HARTVILLE  Voters will see a .40 percent income tax increase request on the November ballot, following village council’s passage of two pieces of legislation July 19.

Both pieces of legislation were required to place the income tax increase, for "general municipal purposes," before voters.

Councilwoman Bev Green voted no on both pieces of legislation. 

"I just think there are other ways to get the money," she said following the vote.

Utility pole proposal met with opposition

Kevin Brecht, a representative from Costa Mesa, California-based Mobilitie, presented a request to install a 120-foot broadband pole in a right-of-way on W. Maple Street at the village center. 

Village solicitor, Ron Starkey, pointed out that affected adjacent property owners were unanimously against the pole being located in the suggested spot, and that the proposal may place it too near the roadway.

Village Zoning Inspector Ray Bednardczyk said the pole was in violation of village zoning regulations and a variance from the board of zoning appeals would be needed.

However, as a public utility, Mobilitie presented its proposal directly to council, which is required by the Ohio Revised Code to respond within 60 days. 

Council voted unanimously to deny the request and suggested to Brecht that his company resubmit a proposal that includes financial and bonding information on the company, as well as other possible locations for the broadband pole.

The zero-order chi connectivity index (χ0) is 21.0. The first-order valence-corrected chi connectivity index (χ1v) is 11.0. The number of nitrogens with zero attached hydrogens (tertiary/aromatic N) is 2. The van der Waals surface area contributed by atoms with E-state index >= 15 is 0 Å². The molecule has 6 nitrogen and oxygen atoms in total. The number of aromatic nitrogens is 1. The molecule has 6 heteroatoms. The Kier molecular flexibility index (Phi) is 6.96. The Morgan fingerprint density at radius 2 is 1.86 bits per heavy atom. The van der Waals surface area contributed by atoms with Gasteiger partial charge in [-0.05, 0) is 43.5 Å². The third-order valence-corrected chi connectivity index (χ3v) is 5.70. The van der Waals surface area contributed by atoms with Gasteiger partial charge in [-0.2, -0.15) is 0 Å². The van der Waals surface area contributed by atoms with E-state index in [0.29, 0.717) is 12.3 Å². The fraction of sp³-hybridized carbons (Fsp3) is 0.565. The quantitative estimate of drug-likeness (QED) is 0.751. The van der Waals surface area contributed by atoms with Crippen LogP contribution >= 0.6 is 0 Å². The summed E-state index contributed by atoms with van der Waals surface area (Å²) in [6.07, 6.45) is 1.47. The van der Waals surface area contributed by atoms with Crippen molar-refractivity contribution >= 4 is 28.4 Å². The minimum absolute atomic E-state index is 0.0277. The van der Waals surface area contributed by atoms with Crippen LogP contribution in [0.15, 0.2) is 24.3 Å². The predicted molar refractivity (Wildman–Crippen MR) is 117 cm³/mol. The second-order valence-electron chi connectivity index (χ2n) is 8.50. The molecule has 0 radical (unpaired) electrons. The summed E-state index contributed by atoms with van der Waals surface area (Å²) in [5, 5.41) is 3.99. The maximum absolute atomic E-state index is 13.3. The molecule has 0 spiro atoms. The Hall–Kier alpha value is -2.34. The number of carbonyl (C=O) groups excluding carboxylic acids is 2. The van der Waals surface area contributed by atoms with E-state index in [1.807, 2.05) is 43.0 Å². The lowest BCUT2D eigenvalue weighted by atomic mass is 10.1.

Township tap-in in request conquers first hurdle

Council approved legislation to enter into an agreement with a Lake Township resident to provide sanitary sewer service to a property at 11532 Geib Ave. N.E., at a rate twice that of village residents.

The property owner still must be granted legal permission to install the sanitary line, including obtaining permission from adjoining landowners.

Green and Councilman Jim Sullivan voted against the legislation and a motion to pass the legislation as an emergency failed. The resolution will take effect in 30 days.

Medical marijuana blow back

Following the June 8 passage of HB 523, legalizing medical marijuana in Ohio, Bednardczyk encouraged council to consider drafting legislation regulating or banning growers and dispensaries in the village.

Brian’s Park to change hands

Following an executive session, board members unanimously voted to allow Starkey to enter into discussions with the Lake Local Schools Board of Education for the transfer of Brian’s Park to the school board.

Starkey said the village wants to ensure that the property remains a park and that its name be preserved.